Freely You Have Received, Freely Give
When the pandemic had its first cases in the Texas, I confess, I instantly went to the grocery store and picked up three weeks’ worth of shelf stable or frozen groceries in case Alex or I got sick and had to self-isolate; plenty of bread flour, a stash of acetaminophen, tissues, hand sanitizer and plenty of British chocolate (which has since been replenished twice over).
Embarrassingly, it took more than a few days for me to realize the incredible luxury of my financial position: that we could buy all the groceries we needed and that I could afford to pay inflated prices for hand sanitizer. Although we used up some of our savings moving our life to Texas, even a move back to the UK would not leave us in crippling debt and I knew that we were blessed indeed to have this freedom a little bit of savings brought.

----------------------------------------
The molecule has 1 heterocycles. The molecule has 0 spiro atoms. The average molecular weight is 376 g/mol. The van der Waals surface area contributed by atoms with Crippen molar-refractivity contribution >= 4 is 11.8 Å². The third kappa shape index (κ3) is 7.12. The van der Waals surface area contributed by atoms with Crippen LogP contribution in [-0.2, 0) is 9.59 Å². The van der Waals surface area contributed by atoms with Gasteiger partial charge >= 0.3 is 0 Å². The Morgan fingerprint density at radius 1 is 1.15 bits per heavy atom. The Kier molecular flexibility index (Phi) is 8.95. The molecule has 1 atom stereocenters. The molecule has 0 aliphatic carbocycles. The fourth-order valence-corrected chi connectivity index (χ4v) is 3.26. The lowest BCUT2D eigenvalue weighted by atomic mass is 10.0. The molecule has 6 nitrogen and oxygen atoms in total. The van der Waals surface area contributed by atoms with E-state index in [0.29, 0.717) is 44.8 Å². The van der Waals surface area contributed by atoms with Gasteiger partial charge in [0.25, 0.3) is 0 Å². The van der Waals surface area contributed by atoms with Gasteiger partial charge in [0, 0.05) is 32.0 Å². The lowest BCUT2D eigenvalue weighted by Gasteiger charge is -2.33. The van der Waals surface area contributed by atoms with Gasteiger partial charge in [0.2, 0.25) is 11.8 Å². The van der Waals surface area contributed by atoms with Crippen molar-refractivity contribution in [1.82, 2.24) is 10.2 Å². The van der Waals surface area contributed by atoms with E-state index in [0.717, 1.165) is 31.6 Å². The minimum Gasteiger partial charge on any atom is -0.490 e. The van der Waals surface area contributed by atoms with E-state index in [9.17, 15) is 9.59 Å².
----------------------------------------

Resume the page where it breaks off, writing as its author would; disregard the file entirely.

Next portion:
My husband Alex and I then had to ask that harder question: with all that we have, how much can we give away?
We are both a bit slow on this front; we have to ramp up gradually. It started with giving away toilet paper rolls with abandon to our friends who couldn’t find any at the store, then the tinned tomatoes to our neighbors, and some of the great steak we’d found on a deal. Then each week we’ve tried to step it up–giving away things and then money with increasing confidence.
We’ve discovered over time that giving becomes meaningful when it’s a bit painful. It should be sacrificial, it should be at the cost of something else and it should verge on controversial. Conversations about money are some of the most difficult ones we have in our household, but they also bring us the most freedom and joy in the longer term.
All these things help us cultivate gratitude for what we have and lean more fully on God to provide for all our needs.